Triton virtual networking design and architecture

Modified: 28 Apr 2022 01:26 UTC

Triton implements virtual networking through the use of overlay networks built using VXLAN as the encapsulation protocol and our own protocol to determine where to find the destination container or instance. This is the fundamental building block for what the user guide referred to as a fabric. Recall from the Triton networking and fabric user guide, that each customer has a unique fabric in each data center. This fabric is realized by giving each customer a unique VXLAN identifier, thus creating for them, an overlay network.

Instance and compute node view

Consider the traditional two interface model that we have for a compute node, with one interface being used for admin traffic and one being used for all customer traffic. When we have zones with VNICs, they're directly created over that customer interface. In each of the zones below, consider net0 as the customer's public interface and net1 is the customer's private interface. They both are VNICs that end up being created over the same physical interface, though they may have different VLAN tags associated with them. It looks roughly like:

 +---------------------------------------------------------------------+
 | Compute Node                                                        |
 |    +------------------+  +------------------+  +------------------+ |
 |    | Zone 0           |  | Zone 1           |  | Zone 2           | |
 |    | +------+------+  |  | +------+------+  |  | +------+------+  | |
 |    | | net0 | net1 |  |  | | net0 | net1 |  |  | | net0 | net1 |  | |
 |    +------------------+  +------------------+  +------------------+ |
 |         |      |              |      |              |       |       |
 |         +------+--------------+------+--------------+--+----+       |
 |                                                        |            |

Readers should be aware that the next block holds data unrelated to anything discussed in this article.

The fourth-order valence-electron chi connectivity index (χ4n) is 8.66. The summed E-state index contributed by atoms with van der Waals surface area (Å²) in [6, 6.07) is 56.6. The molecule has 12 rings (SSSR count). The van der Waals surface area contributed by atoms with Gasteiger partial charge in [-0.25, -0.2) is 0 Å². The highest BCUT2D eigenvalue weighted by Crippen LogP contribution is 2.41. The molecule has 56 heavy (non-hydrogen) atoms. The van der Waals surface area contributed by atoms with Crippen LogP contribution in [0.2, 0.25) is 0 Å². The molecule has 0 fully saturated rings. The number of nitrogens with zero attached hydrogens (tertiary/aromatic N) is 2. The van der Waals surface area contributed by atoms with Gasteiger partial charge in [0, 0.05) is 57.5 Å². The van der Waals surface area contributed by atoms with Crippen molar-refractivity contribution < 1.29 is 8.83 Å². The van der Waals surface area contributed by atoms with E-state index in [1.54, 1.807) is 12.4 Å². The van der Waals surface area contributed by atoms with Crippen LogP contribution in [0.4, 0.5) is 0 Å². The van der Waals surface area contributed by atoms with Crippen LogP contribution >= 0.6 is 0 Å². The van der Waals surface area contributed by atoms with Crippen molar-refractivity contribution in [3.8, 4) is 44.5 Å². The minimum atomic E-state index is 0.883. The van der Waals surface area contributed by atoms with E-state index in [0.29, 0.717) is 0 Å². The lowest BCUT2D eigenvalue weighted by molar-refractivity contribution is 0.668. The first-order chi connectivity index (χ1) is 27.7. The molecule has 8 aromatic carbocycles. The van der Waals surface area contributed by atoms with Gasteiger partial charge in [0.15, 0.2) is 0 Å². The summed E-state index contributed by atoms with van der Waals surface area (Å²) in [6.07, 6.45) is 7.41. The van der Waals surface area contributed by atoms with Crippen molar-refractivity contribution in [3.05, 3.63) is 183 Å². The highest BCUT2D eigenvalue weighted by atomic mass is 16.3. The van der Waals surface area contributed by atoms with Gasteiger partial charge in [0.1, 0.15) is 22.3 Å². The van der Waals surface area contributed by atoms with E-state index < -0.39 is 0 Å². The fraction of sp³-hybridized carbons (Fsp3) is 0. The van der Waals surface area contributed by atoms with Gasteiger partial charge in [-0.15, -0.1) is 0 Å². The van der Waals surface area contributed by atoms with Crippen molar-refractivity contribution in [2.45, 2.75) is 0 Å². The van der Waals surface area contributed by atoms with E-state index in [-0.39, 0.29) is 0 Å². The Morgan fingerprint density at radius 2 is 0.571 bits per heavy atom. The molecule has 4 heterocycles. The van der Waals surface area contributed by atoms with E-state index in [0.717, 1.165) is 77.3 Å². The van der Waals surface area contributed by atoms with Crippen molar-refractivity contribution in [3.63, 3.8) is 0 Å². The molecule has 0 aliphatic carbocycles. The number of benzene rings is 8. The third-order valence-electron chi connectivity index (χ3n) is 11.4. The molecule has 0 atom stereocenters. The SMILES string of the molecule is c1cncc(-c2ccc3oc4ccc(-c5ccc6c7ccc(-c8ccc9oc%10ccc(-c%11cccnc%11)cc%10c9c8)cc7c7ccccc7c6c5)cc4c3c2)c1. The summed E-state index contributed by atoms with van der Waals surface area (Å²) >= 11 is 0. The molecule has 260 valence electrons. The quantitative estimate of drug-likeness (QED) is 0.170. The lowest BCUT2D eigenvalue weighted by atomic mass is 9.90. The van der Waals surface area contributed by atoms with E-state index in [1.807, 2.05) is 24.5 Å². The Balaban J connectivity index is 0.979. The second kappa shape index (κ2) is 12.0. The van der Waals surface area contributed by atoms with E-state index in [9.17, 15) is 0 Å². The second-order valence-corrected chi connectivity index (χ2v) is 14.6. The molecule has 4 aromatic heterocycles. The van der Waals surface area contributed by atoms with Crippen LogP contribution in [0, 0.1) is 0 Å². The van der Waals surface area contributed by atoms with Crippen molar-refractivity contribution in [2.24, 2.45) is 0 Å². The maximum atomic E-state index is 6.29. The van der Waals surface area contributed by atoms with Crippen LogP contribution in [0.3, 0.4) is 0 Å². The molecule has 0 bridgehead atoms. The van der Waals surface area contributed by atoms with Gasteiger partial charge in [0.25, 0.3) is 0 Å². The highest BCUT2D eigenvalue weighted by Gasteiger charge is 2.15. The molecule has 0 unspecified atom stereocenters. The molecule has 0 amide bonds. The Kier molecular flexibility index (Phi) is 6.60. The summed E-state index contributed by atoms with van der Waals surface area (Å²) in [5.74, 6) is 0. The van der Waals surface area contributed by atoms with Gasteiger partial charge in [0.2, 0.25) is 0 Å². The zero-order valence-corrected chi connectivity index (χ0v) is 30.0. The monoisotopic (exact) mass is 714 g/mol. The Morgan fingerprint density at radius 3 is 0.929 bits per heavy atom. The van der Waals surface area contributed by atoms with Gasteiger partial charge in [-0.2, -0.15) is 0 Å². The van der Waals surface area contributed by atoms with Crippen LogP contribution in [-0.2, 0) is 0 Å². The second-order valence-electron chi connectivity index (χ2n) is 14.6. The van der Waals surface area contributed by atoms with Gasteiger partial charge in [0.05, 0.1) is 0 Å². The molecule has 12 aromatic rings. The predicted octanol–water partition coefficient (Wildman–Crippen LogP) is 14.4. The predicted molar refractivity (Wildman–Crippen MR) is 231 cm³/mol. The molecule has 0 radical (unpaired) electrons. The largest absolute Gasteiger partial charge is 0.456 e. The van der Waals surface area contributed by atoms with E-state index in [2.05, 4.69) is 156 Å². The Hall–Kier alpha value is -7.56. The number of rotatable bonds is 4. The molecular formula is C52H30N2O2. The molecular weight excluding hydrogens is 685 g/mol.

|    +--------+  +-------------+                         |            |
 |    | Agents |  | GZ Services |  +-----------+   +------+----+       |
 |    +--------+  +-------------+  |   Admin   |   | Customer  |       |
 |        |              |         | Interface |   | Interface |       |
 |        +--------------+---------|   ixgbe0  |   |  ixgbe1   |       |
 +---------------------------------+-----------+---+-----------+-------+

In the new world where customers use an overlay device to create private networks, it means that the image will be a different. While, net0 will still look the same in all of the zones, net1 will not be sitting directly on top of a physical device, it will instead sit on top of an overlay device. The operating system names all data links following the pattern , for example net0, ixgbe0, external0. For overlay devices, we always use the name of 'overlay'; however, the number that we use corresponds to their VXLAN identifier.

In addition, the global zone will have an VNIC called underlay0 which is configured on the underlay network. We'll discuss the underlay network more in the next section.

In addition, the global zone has an important daemon that we call varpd that is active here. We'll touch more upon it when we discuss the section "Look Ups, and The Flow of a Packet.